Talks aimed at forging a new set of bilateral agreements between the European Union and Switzerland have failed to get off the ground as planned.
A meeting scheduled for Wednesday was postponed at Brussels' request after EU finance ministers dropped the issue of the bilaterals from the agenda of their meeting on Tuesday.
The two sides cannot even agree on how to conduct negotiations on a new set of ten treaties. The EU wants to negotiate some of treaties separately, whereas the Swiss are seeking to link all ten dossiers so they are discussed as a single package.
The most problematic dossier is that covering cross-border crime. Brussels wants to discuss this separately because it covers includes tax evasion, and therefore has implications for Swiss banking secrecy. Brussels is seeking to tax income on EU assets held abroad, and wants access to information about its citizens' bank accounts in Switzerland.
The Swiss, fiercely protective over "bank customer confidentiality", view tax evasion as a customs offence, and say it therefore does not qualify for legal assistance - the exchange of information - between Bern and Brussels.
In the view of Swiss political analyst, Julian Hottinger, Switzerland has been caught off guard by Brussels' hard line on the banking secrecy issue - one reason the talks have hit so many stumbling blocks.
"The Swiss were surprised to see that all of a sudden a lot of pressure was being put on their banking system and I think they haven't had time to put together a strategy."
The Swiss government's position is that banking secrecy is "not negotiable", and it has instead proposed levying a withholding on EU citizens' savings in Switzerland.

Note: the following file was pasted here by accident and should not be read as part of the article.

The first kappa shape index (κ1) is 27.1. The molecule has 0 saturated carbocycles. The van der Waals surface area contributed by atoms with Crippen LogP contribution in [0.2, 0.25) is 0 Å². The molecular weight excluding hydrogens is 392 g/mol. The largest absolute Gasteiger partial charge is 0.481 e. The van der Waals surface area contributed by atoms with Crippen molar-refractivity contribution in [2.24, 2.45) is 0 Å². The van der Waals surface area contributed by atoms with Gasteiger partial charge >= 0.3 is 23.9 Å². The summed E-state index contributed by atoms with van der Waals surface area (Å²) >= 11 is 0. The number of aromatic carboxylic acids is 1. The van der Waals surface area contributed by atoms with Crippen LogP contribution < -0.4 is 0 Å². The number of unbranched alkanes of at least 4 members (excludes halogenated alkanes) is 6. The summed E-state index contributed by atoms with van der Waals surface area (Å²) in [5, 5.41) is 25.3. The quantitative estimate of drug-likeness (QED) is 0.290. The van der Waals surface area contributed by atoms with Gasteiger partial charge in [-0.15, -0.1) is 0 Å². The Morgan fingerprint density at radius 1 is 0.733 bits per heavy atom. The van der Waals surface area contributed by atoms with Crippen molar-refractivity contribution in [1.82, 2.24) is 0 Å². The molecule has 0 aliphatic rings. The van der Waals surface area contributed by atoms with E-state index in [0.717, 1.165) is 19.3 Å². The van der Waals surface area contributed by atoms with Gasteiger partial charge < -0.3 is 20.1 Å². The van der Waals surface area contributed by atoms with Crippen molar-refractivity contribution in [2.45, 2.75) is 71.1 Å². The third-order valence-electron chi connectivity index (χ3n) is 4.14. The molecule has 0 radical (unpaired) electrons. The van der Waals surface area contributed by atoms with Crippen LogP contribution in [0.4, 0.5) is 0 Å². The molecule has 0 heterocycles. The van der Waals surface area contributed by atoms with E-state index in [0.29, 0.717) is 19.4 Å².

The Swiss see this is as an ideal compromise - Brussels would get its money, and Swiss banks' clients would retain their privacy.
Harmonisation of laws
However, according to Hottinger, Brussels is seeking more than tax revenues - it wants Swiss laws harmonised with its own.
"The EU believes Switzerland is a candidate [for membership] and wants to treat it as such," Hottinger told swissinfo. "Whereas the Swiss government is probably looking at the bilaterals as an alternative to joining... so fundamentally there is a contradiction and I think there's some difficulty in agreeing on how things should proceed."
The Swiss cabinet says it remains united on the issue of banking secrecy, although there has been speculation that some members - notably the foreign minister, Joseph Deiss, and the economics minister, Pascal Couchepin - favour compromise to reach a deal.
However, the finance minister, Kaspar Villiger, is said to be immovable, fearing that any relaxation of banking secrecy could result in a capital flight of non-resident assets, estimated to be worth over $1 trillion.
The picture is complicated by the public's view, which changes depending on the arguments and the latest opinion polls. A recent survey suggested that voters would be prepared to give up banking secrecy - other polls suggest they are firmly behind it.
Hottinger said the confusion is reflected at all levels. "The Swiss have to come in with a clearer agenda [to take to Brussels] - the executive is saying one thing, the legislature is saying something else, and public opinion is having difficulty following the debate which is hard to follow and very technical."
There have been suggestions that Switzerland can hold out indefinitely, or even walk away without an agreement since one set of bilateral accords - governing certain trade issues and the free movement of people - has already been wrapped up and is due to come into force in June.
However, Hottinger told swissinfo that this is a pipe dream, and in the long term an agreement has to be reached.
"The Swiss can't postpone this indefinitely - we would be able to postpone it for a while, but it's quite clear that within the next year, or year and a half, we have to come out with a solution."